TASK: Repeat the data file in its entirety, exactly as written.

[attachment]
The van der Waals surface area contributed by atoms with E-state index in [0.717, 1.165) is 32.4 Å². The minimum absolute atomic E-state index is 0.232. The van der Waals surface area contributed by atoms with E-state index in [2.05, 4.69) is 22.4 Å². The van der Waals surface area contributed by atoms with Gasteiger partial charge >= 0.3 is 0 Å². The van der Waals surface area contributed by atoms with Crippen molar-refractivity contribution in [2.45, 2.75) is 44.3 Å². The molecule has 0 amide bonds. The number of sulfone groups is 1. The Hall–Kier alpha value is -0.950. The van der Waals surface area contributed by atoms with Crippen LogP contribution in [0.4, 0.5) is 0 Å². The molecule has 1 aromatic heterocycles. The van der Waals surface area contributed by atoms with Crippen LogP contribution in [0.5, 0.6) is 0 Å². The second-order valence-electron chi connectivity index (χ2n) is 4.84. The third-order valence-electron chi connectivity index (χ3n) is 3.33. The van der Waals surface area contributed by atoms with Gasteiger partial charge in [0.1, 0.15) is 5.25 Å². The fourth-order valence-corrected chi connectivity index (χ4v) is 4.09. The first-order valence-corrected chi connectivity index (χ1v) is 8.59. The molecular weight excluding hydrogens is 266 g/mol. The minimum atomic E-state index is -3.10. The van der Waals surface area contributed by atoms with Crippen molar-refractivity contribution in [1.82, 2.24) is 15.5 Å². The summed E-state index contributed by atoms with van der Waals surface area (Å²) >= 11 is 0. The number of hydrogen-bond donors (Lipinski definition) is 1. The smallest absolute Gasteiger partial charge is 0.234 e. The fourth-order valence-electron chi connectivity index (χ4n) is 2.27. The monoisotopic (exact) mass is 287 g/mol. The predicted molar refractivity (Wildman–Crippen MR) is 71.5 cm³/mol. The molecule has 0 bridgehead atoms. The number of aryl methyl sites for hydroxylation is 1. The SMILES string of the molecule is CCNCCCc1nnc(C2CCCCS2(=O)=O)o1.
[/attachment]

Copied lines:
The van der Waals surface area contributed by atoms with E-state index in [0.717, 1.165) is 32.4 Å². The minimum absolute atomic E-state index is 0.232. The van der Waals surface area contributed by atoms with E-state index in [2.05, 4.69) is 22.4 Å². The van der Waals surface area contributed by atoms with Gasteiger partial charge >= 0.3 is 0 Å². The van der Waals surface area contributed by atoms with Crippen molar-refractivity contribution in [2.45, 2.75) is 44.3 Å². The molecule has 0 amide bonds. The number of sulfone groups is 1. The Hall–Kier alpha value is -0.950. The van der Waals surface area contributed by atoms with Crippen LogP contribution in [0.4, 0.5) is 0 Å². The molecule has 1 aromatic heterocycles. The van der Waals surface area contributed by atoms with Crippen LogP contribution in [0.5, 0.6) is 0 Å². The second-order valence-electron chi connectivity index (χ2n) is 4.84. The third-order valence-electron chi connectivity index (χ3n) is 3.33. The van der Waals surface area contributed by atoms with Gasteiger partial charge in [0.1, 0.15) is 5.25 Å². The fourth-order valence-corrected chi connectivity index (χ4v) is 4.09. The first-order valence-corrected chi connectivity index (χ1v) is 8.59. The molecular weight excluding hydrogens is 266 g/mol. The minimum atomic E-state index is -3.10. The van der Waals surface area contributed by atoms with Crippen molar-refractivity contribution in [1.82, 2.24) is 15.5 Å². The summed E-state index contributed by atoms with van der Waals surface area (Å²) >= 11 is 0. The number of hydrogen-bond donors (Lipinski definition) is 1. The smallest absolute Gasteiger partial charge is 0.234 e. The fourth-order valence-electron chi connectivity index (χ4n) is 2.27. The monoisotopic (exact) mass is 287 g/mol. The predicted molar refractivity (Wildman–Crippen MR) is 71.5 cm³/mol. The molecule has 0 bridgehead atoms. The number of aryl methyl sites for hydroxylation is 1. The SMILES string of the molecule is CCNCCCc1nnc(C2CCCCS2(=O)=O)o1.